Will the Lions figure out a post-Calvin Johnson offense that works?

The Detroit Lions open training camp on July 28 at their practice facility in Allen Park, Michigan. Here’s a closer look at the Lions’ camp.

Top storyline: Until Jim Bob Cooter’s offense is completely unveiled, how the Lions plan on replacing star receiver Calvin Johnson will be on the top of every story written about Detroit this season. Expect the Lions to go by a committee approach with Marvin Jones, Golden Tate, Eric Ebron, Theo Riddick, Ameer Abdullah and either TJ Jones or Jeremy Kerley all seeing a good amount of targets. The benefit for Detroit is if pass-catchers can win their one-on-one battles, it could open up a lot of options. But the downside is there is no one on the offense who enters training camp as a definitive game-breaker for the first time since the 2008 season. Will Detroit have one (or two) this season? That remains to be seen. And be wary of the Lions saying how much they like the offense, because remember at this time last year, all you heard from Detroit’s players was how comfortable and familiar they were in Joe Lombardi’s offense. And you saw how that turned out.

If Matthew Stafford completes 65 percent of his passes … The Lions could end up having a really good season. Stafford found the most consistent rhythm of his career under Cooter during the second half of last season, when he was statistically a top-10 quarterback. That kind of consistency from Stafford could make Detroit’s offense very potent even without Johnson.

Player who will have fans buzzing: Miles Killebrew probably won’t be a starter this season, but the rookie safety from Southern Utah will become a camp darling after he lays out a few big hits (his specialty) in camp and in games. If he is able to improve his coverage skills, he could end up pushing for time at some point during the season.

Position battle worth watching: The obvious one would be left tackle, but if Taylor Decker remains there to start camp, it won’t be much of one. The battle to watch will be behind Marvin Jones and Tate at receiver. There are a bunch of options with questions, including third-year pro TJ Jones, free agent signings Andre Roberts, Andre Caldwell and Kerley and undrafted free agents Jay Lee and Quinshad Davis. Two or three of these guys are going to win jobs and one might end up playing a big role in 2016.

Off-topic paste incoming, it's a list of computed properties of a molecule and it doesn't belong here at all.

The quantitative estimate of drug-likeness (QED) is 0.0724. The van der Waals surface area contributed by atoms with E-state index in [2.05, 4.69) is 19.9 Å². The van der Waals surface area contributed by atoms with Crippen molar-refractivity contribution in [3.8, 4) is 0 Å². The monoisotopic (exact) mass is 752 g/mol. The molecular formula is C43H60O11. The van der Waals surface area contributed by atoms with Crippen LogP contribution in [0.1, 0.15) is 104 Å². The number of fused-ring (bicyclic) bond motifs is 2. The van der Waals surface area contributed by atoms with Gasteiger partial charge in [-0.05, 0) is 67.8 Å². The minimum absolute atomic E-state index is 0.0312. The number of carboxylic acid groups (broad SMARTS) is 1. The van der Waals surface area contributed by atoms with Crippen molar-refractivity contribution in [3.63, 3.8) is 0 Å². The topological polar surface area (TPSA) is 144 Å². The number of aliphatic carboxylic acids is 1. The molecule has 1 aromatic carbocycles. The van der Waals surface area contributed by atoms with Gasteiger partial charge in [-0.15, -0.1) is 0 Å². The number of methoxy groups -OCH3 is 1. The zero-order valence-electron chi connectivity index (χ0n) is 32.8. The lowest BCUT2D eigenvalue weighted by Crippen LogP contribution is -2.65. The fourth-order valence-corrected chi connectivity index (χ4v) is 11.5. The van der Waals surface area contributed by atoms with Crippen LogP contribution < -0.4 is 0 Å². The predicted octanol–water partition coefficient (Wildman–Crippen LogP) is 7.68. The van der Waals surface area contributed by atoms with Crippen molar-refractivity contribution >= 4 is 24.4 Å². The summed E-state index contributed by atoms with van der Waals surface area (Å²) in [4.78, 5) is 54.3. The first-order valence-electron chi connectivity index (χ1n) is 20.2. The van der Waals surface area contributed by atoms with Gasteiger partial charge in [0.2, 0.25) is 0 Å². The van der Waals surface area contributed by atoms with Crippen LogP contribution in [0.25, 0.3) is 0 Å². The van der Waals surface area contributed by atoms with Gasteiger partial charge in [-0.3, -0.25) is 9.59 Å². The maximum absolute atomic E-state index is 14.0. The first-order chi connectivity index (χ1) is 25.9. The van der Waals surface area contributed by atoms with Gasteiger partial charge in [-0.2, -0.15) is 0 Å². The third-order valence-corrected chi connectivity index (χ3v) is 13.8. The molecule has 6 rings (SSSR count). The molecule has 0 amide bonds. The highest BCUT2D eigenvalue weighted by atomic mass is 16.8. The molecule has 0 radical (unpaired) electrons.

That rookie should start: Decker is going to be a starter, so he doesn’t count here. But A'Shawn Robinson should end up being a starter next to Haloti Ngata. Robinson appeared to be very impressive even without pads on, showing speed and the ability to beat guys inside. If he can carry that over to camp and preseason games, he might end up pushing Tyrunn Walker for a starting role -- or at worst be Detroit’s No. 3 defensive tackle.

Veteran whose job is in jeopardy: This one is obvious, but it is long-snapper Don Muhlbach. The Lions drafted Jimmy Landes in the sixth round and are going to give him every chance to win the job. The Lions won’t carry more than one long-snapper, and Detroit invested a pick in Landes.

Special-teams battles will be fierce: One of the areas GM Bob Quinn wanted to improve from the outset was the depth of the roster -- and the majority of depth he acquired has significant special-teams experience. So when you’re trying to figure out who will be on the 53-man roster this fall, don’t look only at positions on offense or defense but special-teams usage. There could be six to eight guys who make the team more for special-teams ability than positional prowess, particularly on defense. If you include players with positional flexibility, such as Brandon Copeland, it makes for a bunch of intriguing things to watch in camp.

Running back could get interesting: It is the most beat-up position on Detroit’s roster and camp hasn’t even started. Abdullah and Stevan Ridley missed OTAs and minicamp recovering from injuries. Zach Zenner hasn’t taken a hit since suffering cracked ribs and a partially collapsed lung in October. The only known quantity is Riddick, and he's known as a pass-catcher with limited between-the-tackles rushing ability. So this could be an underrated battle to watch during camp between Ridley, Zenner, rookie Dwayne Washington and George Winn for a couple of roster spots.

What fans will be saying after camp: Despite the team’s lack of consistent winning over the past half-century, Lions fans continually surprise me with their optimism. So barring an injury to three or four key players, I’d imagine fans will believe the Lions can compete this season. And they should be able to compete, particularly with a reasonable schedule after the first month of the year. But it’ll be interesting to see what that optimism looks like if things don’t go well over the first four weeks, including games at Indianapolis, Green Bay and Chicago.

For daily updates at camp, check out the Detroit Lions clubhouse page.